Fiona McCarthy
Aug 30, 2015 rated it really liked it  ·  review of another edition
This book frustrated me. I felt so confused for so long and then got annoyed that I was confused and then That AH HA moment came and I was like damn you Fred, how the hell did you come up with that story! I know that this story is going to be on my mind for a while still. My advice to all who get confused, just push through it is worth it.
Apr 29, 2015 rated it it was amazing  ·  review of another edition
A futuristic epic that will bend your mind with its genius!
Nerine Dorman
Mar 09, 2020 rated it really liked it  ·  review of another edition
I'm going to be straight-up honest. I don't think The Raft by Fred Strydom quite worked for me. I've heard so much about the book, that it's amazing, and all that, but my feeling upon finishing the novel was that it could probably have had about a quarter of its content dropped on the cutting room floor and been a stronger novel for it.

If you're looking for a post-apocalyptic quest in a similar vein as kind of world you'd expect in The Last of Us, or The Walking Dead, sans the zombies, this is n
21 H Leduc
Nov 11, 2017 rated it it was amazing  ·  review of another edition
In the fictional book The Raft by Fred Strydom, The main character Kayle Jenner has forgotten his memory along with everyone else. The day everyone lost their memory is referred to as Day Zero and now people live in small communities where a group called The New Past runs them. As Kayle slowly regains his memory he goes through an incredible journey of dangerous and death-defying events. Kayle’s only goal is to find his son, however he will come to learn he finds much more than that. His wits wi ...more
Good science fiction to me, is the story of a society experiencing upheaval and change and "The Raft" certainly qualifies with the story set in a world where everyone lost their memories. Kayle Jenner finds himself living in a subsistence community with rules set by social engineers that discourage the sharing of dreams or even living with family members with the goal to lead humanity to "Renascence". What exactly are they trying to achieve? Kayle remembers his love for his son and his fellow co ...more
Feb 17, 2018 rated it really liked it  ·  review of another edition
THE RAFT is hands down one of the most bizarrely intriguing books I’ve ever read. Equal parts post-apocalyptic, dystopian, hard sci-fi, horror, hero odyssey, time travel, and a smattering of the sci/fi-horror film Event Horizon. It was so weird I almost gave up on it 1/4 of the way in, but the writing kept pulling me back into the story, so much so I finished nearly the entire book in one sitting. I’m still not quite sure what I’ve read (the ending was quite unexpected).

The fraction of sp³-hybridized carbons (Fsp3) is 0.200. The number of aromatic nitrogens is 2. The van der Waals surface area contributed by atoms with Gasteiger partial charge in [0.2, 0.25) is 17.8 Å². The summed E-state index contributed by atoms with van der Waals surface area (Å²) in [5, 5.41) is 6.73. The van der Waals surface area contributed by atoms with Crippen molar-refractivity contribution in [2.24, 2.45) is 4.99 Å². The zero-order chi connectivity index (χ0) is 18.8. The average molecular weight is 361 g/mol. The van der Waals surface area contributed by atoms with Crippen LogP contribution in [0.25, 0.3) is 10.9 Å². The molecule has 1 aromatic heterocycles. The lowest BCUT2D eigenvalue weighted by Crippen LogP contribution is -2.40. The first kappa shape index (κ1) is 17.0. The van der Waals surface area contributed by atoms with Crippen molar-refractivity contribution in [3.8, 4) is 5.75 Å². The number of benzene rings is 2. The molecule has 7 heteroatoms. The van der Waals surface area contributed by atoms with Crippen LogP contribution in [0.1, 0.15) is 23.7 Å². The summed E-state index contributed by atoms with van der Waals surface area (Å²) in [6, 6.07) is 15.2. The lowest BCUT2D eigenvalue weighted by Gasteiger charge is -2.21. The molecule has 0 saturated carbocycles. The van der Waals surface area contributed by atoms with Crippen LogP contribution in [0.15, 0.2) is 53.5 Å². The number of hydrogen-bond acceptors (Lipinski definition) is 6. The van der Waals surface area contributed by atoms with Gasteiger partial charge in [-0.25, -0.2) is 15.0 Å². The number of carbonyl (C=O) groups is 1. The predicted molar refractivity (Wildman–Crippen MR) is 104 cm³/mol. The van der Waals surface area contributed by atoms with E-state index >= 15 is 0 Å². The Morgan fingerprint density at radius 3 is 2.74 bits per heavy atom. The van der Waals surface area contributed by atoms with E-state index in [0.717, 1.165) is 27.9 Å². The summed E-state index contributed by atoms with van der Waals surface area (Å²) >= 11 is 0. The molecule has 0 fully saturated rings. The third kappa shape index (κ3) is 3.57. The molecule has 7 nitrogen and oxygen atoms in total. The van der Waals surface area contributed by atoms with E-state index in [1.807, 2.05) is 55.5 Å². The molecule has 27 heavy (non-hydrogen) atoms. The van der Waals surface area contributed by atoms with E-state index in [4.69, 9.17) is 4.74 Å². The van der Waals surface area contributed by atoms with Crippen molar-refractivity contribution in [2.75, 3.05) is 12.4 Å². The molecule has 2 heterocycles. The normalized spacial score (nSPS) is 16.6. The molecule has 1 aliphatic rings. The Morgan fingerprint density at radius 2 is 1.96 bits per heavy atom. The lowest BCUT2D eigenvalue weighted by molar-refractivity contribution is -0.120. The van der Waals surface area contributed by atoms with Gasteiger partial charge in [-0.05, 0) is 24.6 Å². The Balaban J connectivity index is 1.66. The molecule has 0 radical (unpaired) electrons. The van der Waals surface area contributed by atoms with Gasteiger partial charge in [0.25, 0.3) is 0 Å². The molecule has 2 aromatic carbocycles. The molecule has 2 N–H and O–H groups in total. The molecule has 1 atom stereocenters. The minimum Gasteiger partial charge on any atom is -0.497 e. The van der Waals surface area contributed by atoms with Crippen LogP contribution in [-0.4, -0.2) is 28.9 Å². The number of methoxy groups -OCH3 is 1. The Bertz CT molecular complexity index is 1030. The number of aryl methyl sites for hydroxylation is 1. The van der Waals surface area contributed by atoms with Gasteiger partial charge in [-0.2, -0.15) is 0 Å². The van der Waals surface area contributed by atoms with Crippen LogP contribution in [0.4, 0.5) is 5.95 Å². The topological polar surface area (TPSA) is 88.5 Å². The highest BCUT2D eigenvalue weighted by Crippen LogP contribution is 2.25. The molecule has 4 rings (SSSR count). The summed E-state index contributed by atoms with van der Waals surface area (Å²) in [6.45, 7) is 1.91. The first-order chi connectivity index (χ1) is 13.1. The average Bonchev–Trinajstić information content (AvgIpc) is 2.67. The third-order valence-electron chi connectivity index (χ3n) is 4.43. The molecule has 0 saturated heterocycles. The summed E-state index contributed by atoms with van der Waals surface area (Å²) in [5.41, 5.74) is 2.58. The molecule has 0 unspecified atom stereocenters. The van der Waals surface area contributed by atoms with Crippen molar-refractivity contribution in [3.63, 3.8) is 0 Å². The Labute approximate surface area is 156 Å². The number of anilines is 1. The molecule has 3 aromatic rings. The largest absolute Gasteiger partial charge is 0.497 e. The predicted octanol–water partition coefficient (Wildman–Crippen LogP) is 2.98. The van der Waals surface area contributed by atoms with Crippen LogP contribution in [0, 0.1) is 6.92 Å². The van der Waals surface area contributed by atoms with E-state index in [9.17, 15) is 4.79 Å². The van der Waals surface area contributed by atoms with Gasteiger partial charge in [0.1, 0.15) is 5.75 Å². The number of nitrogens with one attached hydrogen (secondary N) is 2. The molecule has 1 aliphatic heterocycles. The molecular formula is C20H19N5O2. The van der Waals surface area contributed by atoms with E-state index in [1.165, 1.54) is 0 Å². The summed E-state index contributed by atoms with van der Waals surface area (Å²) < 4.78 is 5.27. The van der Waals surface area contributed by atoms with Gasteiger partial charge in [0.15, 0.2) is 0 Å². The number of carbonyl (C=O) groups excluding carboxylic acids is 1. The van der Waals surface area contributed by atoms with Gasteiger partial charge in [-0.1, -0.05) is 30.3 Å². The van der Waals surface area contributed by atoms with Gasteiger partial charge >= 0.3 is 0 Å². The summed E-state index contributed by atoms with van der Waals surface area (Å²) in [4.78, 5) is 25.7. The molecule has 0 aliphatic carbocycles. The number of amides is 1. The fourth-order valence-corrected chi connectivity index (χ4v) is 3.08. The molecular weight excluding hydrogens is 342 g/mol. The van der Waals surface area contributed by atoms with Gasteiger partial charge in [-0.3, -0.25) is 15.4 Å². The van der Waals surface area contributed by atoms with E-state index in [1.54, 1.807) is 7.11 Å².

THE RAFT is an incredibly
Pamela J
Happy for the author's success and accolades on this first novel.
I confess that I was not keen on the first half or first two-thirds of this novel's narrative structure; "Kayle" meets a character who narrates his/her story and so on. It did not work for me. The novel's teleology centers on "Kayle's" quest to reunite with Andy whose resolution may or may not be predictable, but it was for an avid reader like me. The sections I enjoyed most were between the characters of Kayle and Gideon. But sin
Oct 12, 2019 rated it really liked it  ·  review of another edition
Shelves: sci-fi-fantasy
Fantastic read.

Kayle Jenner and all the people of the world experience a sudden and devastating loss of memory. No one is connected anymore. Everything stops. Except for a group that collects people for the communes - tent cities on beaches with regular interrogations.

Except some memories seem to come back, and Kayle knows he has to find his son. He seems chosen to hear stories from a series of people who have only one story to give: some fantastical, some heartbreaking. His escape starts a qu
Paul Wonders
Jun 01, 2020 rated it it was amazing  ·  review of another edition
Across the world, in a miraculous instant, all moorings are cut. Every community is dissolved, every memory shuffled, every being's sense of identity disrupted. The world scrambles to reconnect, each soul eagerly tethering itself to anyone willing to accept the alliance, no matter how abusive or oppressive the relationship. We may not know who we really are, but at least we belong to someone or something.

Consciousness of recent history gradually returns to us all, as it must. Many of us learn w
Consuelo Roland
Feb 19, 2018 rated it really liked it  ·  review of another edition
Listened to this on audible and loved it. A fantastic performance of the multiple voices that mesmerised me into a state of willing submission. One of those books that surprises you, the emotional resonance lingering long after you have put it down. I thoroughly enjoyed this speculative fiction novel with its unusual premise, philosophical undertones and a cast of amazig characters that seemed both real and otherworldly.